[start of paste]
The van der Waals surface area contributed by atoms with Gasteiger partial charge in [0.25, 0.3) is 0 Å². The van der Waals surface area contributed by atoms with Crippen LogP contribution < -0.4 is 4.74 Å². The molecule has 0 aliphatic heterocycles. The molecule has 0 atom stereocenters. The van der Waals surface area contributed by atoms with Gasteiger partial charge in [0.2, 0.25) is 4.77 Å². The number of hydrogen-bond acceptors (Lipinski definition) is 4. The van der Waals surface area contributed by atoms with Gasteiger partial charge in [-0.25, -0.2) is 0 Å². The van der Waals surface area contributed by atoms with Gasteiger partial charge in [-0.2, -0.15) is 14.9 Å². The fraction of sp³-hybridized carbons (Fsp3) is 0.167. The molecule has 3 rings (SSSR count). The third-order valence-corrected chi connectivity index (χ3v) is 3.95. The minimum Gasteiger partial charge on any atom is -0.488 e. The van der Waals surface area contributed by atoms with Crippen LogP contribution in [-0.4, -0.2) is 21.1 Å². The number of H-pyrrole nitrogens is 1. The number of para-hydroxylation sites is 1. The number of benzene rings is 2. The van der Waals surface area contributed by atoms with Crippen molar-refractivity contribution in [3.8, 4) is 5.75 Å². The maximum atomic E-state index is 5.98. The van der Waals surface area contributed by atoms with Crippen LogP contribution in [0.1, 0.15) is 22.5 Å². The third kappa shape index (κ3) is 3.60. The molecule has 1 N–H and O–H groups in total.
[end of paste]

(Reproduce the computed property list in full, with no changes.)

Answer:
The van der Waals surface area contributed by atoms with Gasteiger partial charge in [0.25, 0.3) is 0 Å². The van der Waals surface area contributed by atoms with Crippen LogP contribution < -0.4 is 4.74 Å². The molecule has 0 aliphatic heterocycles. The molecule has 0 atom stereocenters. The van der Waals surface area contributed by atoms with Gasteiger partial charge in [0.2, 0.25) is 4.77 Å². The number of hydrogen-bond acceptors (Lipinski definition) is 4. The van der Waals surface area contributed by atoms with Gasteiger partial charge in [-0.25, -0.2) is 0 Å². The van der Waals surface area contributed by atoms with Gasteiger partial charge in [-0.2, -0.15) is 14.9 Å². The fraction of sp³-hybridized carbons (Fsp3) is 0.167. The molecule has 3 rings (SSSR count). The third-order valence-corrected chi connectivity index (χ3v) is 3.95. The minimum Gasteiger partial charge on any atom is -0.488 e. The van der Waals surface area contributed by atoms with Crippen LogP contribution in [-0.4, -0.2) is 21.1 Å². The number of H-pyrrole nitrogens is 1. The number of para-hydroxylation sites is 1. The number of benzene rings is 2. The van der Waals surface area contributed by atoms with Crippen molar-refractivity contribution in [3.8, 4) is 5.75 Å². The maximum atomic E-state index is 5.98. The van der Waals surface area contributed by atoms with Crippen LogP contribution in [0.1, 0.15) is 22.5 Å². The third kappa shape index (κ3) is 3.60. The molecule has 1 N–H and O–H groups in total.